Indiana I-69 Alternatives
ELPC is working with local environmental, farm, business and taxpayers’ organizations to prevent one of the nation’s great boondoggles: the controversial proposed “new terrain” Interstate 69 highway from Indianapolis to Evansville, in Southwestern Indiana.
Building this “new terrain” highway would be:
Economically Unjustified – There is no current or projected transportation need for this highway. Every $1 spent on the highway would bring only 81 cents in benefits, according to a study by an impartial Indiana University economist. Costs would exceed benefits by $115 million.
Agriculturally Destructive – The project would require construction of 141 miles of new highway, most of it through Indiana farmland. The right-of-way alone would destroy over 3,000 acres of farms, devastating farm families’ livelihoods and Southwest Indiana’s rural economy. Thousands more acres of farms would be lost to gas stations, fast food restaurants and other suburban sprawl.
Environmentally Harmful – I-69 would destroy over 1,000 acres of forest, roar through a National Wetlands Project, and cut through geologically sensitive “karst” terrain, threatening to pollute underground water systems and harm the rare species that live there.
Fiscally Irresponsible - To pay for a new I-69, Governor Frank O’Bannon would have to use up enormous amounts of Indiana’s discretionary highway dollars. Not enough would be left over to maintain roads and fund vital projects elsewhere in the state.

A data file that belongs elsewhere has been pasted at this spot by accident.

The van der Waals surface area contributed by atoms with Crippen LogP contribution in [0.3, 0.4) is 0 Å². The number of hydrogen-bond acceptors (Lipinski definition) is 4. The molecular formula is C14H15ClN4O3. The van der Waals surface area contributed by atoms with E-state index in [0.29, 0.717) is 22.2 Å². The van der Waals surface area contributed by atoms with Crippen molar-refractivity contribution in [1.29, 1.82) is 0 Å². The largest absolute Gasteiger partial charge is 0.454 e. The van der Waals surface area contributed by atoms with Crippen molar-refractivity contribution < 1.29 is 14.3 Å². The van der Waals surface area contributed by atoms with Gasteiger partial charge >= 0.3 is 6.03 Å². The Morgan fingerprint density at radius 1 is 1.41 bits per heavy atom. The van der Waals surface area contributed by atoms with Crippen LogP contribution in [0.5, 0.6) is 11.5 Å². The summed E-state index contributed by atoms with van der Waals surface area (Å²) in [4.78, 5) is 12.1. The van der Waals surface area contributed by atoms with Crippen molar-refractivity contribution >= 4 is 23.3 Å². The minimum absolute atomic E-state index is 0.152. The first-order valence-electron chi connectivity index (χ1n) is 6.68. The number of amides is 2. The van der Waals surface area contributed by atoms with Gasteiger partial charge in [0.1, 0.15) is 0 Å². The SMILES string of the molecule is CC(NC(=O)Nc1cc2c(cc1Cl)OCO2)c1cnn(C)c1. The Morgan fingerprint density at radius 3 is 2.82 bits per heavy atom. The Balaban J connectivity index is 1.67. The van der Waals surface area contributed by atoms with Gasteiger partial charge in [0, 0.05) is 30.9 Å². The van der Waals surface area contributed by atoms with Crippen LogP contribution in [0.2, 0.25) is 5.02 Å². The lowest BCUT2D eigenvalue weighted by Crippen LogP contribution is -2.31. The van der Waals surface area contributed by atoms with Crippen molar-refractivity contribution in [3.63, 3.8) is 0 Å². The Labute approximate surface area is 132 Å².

A plan to upgrade existing highways would create a travel time between Indianapolis and Evansville only 10 minutes longer than the same trip made on the proposed new highway. This alternative, using Interstate 70 and an upgraded US 41, would save $600 million of taxpayers’ money. It would be far less damaging to farmland, to the environment, and to Indianapolis, Bloomington, and other communities.
Momentum against I-69 and in favor of the fiscally and environmentally responsible I-70/ US 41 alternative is growing among an unusual coalition of businesspeople, farmers, conservationists and taxpayers. The Indianapolis Star, Fort Wayne News-Sentinel, Gary Post-Tribune, South Bend Tribune, and Terre Haute Tribune-Star have all editorialized against the proposed new highway and in favor of the I-70/US 41 alternative.
And now Bloomington, the biggest city along the route, has made clear it wants no part of the proposed new I-69. The Bloomington City Council has voted to oppose routing I-69 through Bloomington.
Those who care about Indiana’s agricultural, environmental and economic vitality, about our communities, and about the responsible use of taxpayers’ money should sound their opposition and take action. If they do, the highway can be defeated.